ERIC MICHAEL HAWKS
Interview by Derrick Scott
Images © Miguel Lalonde Photography
Derrick: So, Eric, please tell us about yourself. Let’s start with where you come from.
Eric: I was born in Clarence Creek. My father was an electrician and had his own business. When I was young, we often moved because of his work: to Orleans, Cumberland and Hammond, among others. Today, I’m back to my roots in Clarence Creek.
Derrick: What were you like when you were young?
Eric: I was always getting into trouble. I was often in detention. Later on I was often suspended. I wasn’t a bad kid, I just couldn’t sit still! I always had to be doing something or saying something. Trouble…! That’s the best way to describe me. Some would say I haven’t changed a bit!
Derrick: Tell me about your family.
Eric: My mother was a stay-at-home mom. She had a heart of gold and was very patient. My sister Rachel is the oldest. She is organized and likes to plan. I’m more like my father: impulsive and action-oriented. We get an idea into our head and away we go! I wake up with an idea, and I get onto it right away. I’m happy with the choices I’ve made, even if some of them didn’t pan out. I believe that often, although not always, my first impulse is the best one.
Derrick: Did you ever work for your father?
Eric: I started working for him from a very early age. I soon learned to roll up my sleeves and get to work. I learned a lot from my father, especially when it comes to dealing with people, but also just from watching him work. I went with him when he bought businesses and negotiated deals. He would tell me to watch and listen. I learned the importance of establishing a win-win situation and of respecting people’s feelings. My father was firm but fair.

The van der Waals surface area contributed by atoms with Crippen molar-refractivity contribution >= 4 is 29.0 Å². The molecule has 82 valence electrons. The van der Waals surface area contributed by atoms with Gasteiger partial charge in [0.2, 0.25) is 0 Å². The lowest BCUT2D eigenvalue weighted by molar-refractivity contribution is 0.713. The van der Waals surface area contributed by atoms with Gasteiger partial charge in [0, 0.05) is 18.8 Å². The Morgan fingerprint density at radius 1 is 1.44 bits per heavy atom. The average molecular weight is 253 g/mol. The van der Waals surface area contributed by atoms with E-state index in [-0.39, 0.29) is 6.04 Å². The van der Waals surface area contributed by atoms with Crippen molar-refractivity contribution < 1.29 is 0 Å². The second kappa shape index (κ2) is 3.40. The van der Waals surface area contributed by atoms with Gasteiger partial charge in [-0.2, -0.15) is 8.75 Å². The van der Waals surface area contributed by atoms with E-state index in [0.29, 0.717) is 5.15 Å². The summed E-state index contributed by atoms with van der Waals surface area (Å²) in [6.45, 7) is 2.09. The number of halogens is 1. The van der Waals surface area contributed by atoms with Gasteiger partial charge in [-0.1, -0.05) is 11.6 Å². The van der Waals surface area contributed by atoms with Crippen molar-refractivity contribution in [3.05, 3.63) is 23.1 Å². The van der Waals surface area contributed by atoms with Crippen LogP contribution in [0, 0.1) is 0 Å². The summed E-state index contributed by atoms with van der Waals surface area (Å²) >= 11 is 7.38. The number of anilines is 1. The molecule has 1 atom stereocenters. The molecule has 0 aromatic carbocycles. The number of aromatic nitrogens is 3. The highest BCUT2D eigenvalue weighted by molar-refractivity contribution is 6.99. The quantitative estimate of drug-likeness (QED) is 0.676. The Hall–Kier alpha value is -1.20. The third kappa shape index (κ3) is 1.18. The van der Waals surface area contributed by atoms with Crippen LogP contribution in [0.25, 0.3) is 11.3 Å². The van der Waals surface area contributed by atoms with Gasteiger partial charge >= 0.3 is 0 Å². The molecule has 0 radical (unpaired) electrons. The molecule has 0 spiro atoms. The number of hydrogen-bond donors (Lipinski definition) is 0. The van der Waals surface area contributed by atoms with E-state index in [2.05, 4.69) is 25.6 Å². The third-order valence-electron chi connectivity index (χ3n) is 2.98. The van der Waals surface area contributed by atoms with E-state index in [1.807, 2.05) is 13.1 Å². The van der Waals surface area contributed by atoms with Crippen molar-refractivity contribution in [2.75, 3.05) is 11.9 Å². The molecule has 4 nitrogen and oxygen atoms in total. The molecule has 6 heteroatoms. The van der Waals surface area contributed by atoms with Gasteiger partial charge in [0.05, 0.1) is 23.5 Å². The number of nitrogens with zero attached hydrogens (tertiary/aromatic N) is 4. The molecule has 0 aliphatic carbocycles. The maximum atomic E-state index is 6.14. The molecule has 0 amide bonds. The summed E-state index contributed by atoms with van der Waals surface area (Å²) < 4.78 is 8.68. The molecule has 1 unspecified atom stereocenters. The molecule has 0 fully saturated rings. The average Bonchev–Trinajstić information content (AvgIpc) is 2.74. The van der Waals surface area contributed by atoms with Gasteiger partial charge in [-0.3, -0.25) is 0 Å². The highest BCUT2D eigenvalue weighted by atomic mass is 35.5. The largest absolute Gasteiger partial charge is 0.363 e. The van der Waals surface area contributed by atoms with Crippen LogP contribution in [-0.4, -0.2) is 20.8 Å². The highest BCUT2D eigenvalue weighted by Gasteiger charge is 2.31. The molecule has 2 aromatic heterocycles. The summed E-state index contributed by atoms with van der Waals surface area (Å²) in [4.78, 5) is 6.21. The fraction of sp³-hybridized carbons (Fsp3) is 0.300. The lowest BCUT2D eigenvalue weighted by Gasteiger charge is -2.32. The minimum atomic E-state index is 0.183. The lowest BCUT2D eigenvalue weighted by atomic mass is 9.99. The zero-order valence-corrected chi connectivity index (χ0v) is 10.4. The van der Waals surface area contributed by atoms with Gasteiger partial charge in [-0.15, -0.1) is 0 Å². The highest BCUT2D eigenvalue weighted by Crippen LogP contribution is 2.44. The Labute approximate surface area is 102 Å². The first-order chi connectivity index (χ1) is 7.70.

Derrick: What about school?
Eric: I started elementary school at Ste-Félicité in Clarence Creek, and then continued in Orleans. I went to École secondaire Garneau. Then everything went off the rails. I went to L’Alternative because I was just too much trouble. It didn’t work out as hoped. I had a very violent and traumatizing experience. Someone pointed a weapon at me. Everything and nothing connected in my mind: I froze. Luckily, nothing happened. We then realized that was not the right school for me. So back I went to Garneau, where I finished high school. It was quite the experience!
Derrick: Do you have any tips for parents whose kids are mischief?
Eric: Try to figure out what your child feels passionate about, and foster it in them.
Derrick: What did you do after you graduated?
Eric: I dabbled in all sorts of things. My music career started when I was 13. Later on I worked in construction. Then, for nearly 10 years, I drove transport trucks across Canada and the United States.
Derrick: Who influenced you in your music career?